Avoid and Win Charge-Backs

Credit card disputes, or “charge-backs”, present the biggest obstacles to running a successful e-Commerce business.


The most common scenario for a credit card dispute is not genuine web credit card processing fraud or identity theft at all. The majority of charge-backs comes from corrupt consumers who order and accept merchandise, and then file a fraudulent web credit card processing dispute with the card-company in an attempt to keep the product without paying.


On the Internet, it can be relatively easy for consumers who want to steal. The problem is magnified by the ease with which identity thieves and tech-savvy con-artists have learned to navigate e-Commerce merchant sites. Before Internet-driven identity theft, credit card companies only tolerated disputes due to stolen or lost cards. Now, card companies acknowledge disputes for almost all reasons and dishonest consumers are abusing the benefit.


Many merchants trust that charge-backs are final and they do not retort with a charge-back warning or notification. In truth, the merchant should strike back against fraudulent charge-back consumers to prevent wide-spread abuse of the system. For those merchants that choose to refute charge-backs, there are two typical courses of action.


Option #1: Dispute the charge-back instantaneously upon receipt of the warning or notification.

Option #2: If the bank grants the charge-back, the merchant can still act against or take legal action against the consumer directly for the amount of the charge-back plus all other costs incurred as a result (bank fees, etc.). Merchants should consult with an attorney for the proper protocol involved in such a process .

Another issue that plagues e-Commerce sites is Refund Fraud: customers who buy a product that is backed by a “money-back guarantee”, with the intention of using or duplicating the product and then return it for a full refund. This is extremely difficult to avoid and currently seems to be simply “part of doing business online”.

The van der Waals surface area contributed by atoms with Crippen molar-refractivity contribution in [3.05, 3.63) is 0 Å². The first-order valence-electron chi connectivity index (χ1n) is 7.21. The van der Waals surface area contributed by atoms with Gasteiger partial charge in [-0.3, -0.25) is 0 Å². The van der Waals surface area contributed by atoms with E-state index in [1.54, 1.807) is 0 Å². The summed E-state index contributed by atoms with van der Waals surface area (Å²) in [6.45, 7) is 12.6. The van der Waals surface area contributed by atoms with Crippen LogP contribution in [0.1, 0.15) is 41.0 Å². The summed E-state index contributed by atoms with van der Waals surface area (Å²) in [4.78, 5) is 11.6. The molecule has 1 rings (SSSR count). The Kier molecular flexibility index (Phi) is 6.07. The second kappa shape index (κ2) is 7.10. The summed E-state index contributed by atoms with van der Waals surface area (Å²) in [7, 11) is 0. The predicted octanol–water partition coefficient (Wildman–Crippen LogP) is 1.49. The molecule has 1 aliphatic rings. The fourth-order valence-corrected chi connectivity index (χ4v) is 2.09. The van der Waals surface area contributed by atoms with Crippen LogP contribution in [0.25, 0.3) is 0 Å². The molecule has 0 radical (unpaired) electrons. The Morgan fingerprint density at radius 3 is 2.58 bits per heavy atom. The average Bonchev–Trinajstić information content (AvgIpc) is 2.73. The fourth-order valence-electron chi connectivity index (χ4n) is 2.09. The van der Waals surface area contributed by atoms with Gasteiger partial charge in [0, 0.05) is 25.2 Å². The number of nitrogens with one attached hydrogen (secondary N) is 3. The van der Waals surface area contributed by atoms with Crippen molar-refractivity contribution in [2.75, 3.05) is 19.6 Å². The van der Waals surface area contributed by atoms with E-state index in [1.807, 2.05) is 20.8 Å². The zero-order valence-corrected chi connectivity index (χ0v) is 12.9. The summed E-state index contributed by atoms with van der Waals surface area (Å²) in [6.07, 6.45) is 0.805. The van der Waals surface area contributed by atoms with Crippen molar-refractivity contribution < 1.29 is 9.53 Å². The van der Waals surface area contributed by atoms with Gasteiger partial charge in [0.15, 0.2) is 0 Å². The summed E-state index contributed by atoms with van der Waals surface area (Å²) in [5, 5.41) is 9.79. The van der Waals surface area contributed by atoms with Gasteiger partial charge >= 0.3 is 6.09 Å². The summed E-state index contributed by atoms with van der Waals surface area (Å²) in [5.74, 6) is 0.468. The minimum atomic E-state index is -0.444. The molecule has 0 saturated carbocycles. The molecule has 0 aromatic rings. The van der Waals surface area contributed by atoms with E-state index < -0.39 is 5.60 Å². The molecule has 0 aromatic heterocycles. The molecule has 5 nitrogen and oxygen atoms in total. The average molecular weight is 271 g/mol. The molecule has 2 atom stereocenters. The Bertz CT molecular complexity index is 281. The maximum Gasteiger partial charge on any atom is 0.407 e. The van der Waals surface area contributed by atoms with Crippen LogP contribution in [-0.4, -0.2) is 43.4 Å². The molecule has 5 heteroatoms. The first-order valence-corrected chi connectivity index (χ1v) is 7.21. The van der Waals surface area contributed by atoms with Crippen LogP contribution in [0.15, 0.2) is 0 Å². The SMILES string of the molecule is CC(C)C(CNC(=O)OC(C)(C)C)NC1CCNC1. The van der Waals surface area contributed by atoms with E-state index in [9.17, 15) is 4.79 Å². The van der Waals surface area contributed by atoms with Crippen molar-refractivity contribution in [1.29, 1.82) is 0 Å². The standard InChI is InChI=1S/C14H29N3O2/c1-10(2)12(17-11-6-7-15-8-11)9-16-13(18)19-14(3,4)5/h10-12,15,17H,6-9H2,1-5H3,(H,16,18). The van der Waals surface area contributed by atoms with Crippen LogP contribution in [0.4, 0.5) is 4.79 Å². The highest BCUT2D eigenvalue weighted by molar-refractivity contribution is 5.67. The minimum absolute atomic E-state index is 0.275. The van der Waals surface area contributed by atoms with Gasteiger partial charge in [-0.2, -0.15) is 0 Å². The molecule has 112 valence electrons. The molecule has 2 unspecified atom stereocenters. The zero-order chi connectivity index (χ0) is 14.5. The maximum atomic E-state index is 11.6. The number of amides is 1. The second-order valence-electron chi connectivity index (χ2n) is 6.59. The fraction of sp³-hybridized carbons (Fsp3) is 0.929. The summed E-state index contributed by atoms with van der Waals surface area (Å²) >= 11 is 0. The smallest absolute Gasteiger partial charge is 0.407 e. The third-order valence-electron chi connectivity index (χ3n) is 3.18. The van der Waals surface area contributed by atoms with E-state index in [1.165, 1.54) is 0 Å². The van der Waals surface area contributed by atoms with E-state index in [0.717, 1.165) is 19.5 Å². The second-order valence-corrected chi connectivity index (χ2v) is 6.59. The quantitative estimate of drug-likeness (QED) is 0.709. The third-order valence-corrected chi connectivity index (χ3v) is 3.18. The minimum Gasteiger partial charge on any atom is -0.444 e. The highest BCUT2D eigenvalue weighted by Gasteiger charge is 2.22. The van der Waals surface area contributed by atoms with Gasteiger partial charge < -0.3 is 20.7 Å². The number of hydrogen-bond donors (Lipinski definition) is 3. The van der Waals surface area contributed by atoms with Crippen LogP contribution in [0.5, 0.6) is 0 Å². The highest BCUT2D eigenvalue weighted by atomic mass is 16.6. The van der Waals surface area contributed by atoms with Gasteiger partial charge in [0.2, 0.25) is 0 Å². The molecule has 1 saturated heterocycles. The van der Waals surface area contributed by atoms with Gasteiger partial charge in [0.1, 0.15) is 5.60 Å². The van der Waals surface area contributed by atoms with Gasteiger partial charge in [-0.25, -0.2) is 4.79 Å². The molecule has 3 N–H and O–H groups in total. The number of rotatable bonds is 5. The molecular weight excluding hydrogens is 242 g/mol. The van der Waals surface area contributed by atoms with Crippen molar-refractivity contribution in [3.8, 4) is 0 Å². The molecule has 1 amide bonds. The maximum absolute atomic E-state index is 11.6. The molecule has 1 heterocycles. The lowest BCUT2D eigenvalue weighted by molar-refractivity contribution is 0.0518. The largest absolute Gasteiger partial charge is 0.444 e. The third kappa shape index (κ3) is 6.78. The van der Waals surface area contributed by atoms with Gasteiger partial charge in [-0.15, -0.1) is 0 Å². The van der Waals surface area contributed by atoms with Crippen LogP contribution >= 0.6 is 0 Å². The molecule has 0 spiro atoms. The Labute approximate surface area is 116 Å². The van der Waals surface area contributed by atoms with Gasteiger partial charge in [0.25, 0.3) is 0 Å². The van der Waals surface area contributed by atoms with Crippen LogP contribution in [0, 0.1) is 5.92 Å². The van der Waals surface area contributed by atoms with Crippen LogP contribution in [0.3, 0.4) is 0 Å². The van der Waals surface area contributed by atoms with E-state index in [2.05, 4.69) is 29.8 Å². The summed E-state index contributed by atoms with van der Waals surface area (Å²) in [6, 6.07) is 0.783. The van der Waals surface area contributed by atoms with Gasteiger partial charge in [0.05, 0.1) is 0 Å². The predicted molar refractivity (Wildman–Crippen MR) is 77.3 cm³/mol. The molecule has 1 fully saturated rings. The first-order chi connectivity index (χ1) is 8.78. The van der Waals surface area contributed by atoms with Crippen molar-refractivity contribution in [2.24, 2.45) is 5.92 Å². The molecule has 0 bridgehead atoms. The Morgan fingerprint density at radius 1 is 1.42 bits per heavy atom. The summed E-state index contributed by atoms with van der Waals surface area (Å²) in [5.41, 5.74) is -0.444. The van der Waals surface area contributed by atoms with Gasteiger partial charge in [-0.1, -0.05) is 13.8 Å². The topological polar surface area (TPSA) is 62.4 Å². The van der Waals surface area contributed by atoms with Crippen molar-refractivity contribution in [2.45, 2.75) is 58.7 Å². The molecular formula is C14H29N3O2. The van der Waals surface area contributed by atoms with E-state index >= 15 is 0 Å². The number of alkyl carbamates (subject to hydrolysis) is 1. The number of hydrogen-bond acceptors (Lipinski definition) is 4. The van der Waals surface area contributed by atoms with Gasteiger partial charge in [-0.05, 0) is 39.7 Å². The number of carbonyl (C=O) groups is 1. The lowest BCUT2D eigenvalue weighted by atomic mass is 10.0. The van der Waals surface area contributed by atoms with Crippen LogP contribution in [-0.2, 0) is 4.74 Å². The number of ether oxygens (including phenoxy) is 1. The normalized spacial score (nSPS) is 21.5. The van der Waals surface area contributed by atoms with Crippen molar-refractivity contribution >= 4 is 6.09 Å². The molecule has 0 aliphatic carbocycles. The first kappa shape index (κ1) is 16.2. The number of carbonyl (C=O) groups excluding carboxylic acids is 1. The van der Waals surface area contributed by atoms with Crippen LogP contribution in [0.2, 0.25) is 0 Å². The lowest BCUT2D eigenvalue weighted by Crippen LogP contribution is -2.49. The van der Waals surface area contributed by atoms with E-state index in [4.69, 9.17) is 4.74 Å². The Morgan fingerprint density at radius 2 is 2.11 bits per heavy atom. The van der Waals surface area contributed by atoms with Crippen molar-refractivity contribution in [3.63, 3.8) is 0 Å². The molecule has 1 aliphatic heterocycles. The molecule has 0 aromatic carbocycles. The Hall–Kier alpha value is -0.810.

With the exception of checking every consumer’s credit report before shipping merchandise (for consumers in the US), it is close to impossible to altogether avert charge-back fraud. Yet, merchants can recover damages and money from fraudulent consumers. Follow some of these tips to prevent fraud:


  • Use an Address Verification Service (AVS) on merchant accounts and reject consumers not providing a legitimate billing address.
  • Demand card security codes (CVV) from consumers and reject consumers not providing a code or providing an invalid code.
  • Use a reputable and honorable transport company. Require a signature on every delivery and take insurance on product.
  • Use Proof-of-Delivery services. For businesses selling electronic products, without “proof-of-delivery”, merchants will have a high charge-back ratio with no chance of successfully disputing the charge-backs. Also, merchants will not have the documentation for a collection agent to verify disputes.
  • Accompany downloadable products with tangible products that can be shipped, tracked, and provide the recipient's signature upon delivery. Merchants who offer e-books, software, etc. should ship a CD-ROM, copy, etc. with a tracking number and require delivery signature.

Consumers do not want the aggravation of returning product unless they seek reimbursement. Electronic product consumers attempt to request a refund without returning the product.


Merchants should have Return Policies clearly elucidated on the website. Most processors do not recommend the insertion of Return Labels in initial product shipments as this can encourage consumers to refund by providing the opportunity to do so easily. Be sure to include time limits, restocking & processing fees, and additional conditions on return policies. Include any comments about the condition requirements of the product.


Merchants should have a logical and visible charge-back policy on the website. Consumers who undergo fraudulent charge-back can be reported to the major credit bureaus for the delinquent collection account. Even after the consumer pays, the consumer will still have a “paid” collection account on their credit report…this is a strong motivator against charge-backs.


Responding to charge-back notices:


Timing is everything! Website merchant account businesses should confirm the receipt of timely warnings and notices. Mail is a poor mechanism for receiving warnings and notices. Banks typically provide a quick timeframe to respond. Email AND fax the best methods of receiving notices and warnings. How the merchant responds depends on the nature of each charge-back. The following are the most common circumstances posed by consumers in a charge-back situation:


  • “I never received the product.” The merchant should incorporate a copy of the proof-of-delivery tracking, a duplicate of the transaction receipt showing a positive AVS (address verification) and card code match, and all consumer support tickets or e-mail demonstrating receipt of the product.
  • “I returned it but didn’t get a refund.” If the consumer never returned the product to the merchant and is trying to scam the merchant, the merchant should provide a detailed response and request tracking showing proof-of-delivery to the correct return address. If the consumer returned the product outside of the merchant's designated return timeframe, the merchant should detail the timeframes and include a copy of the return policy in the response.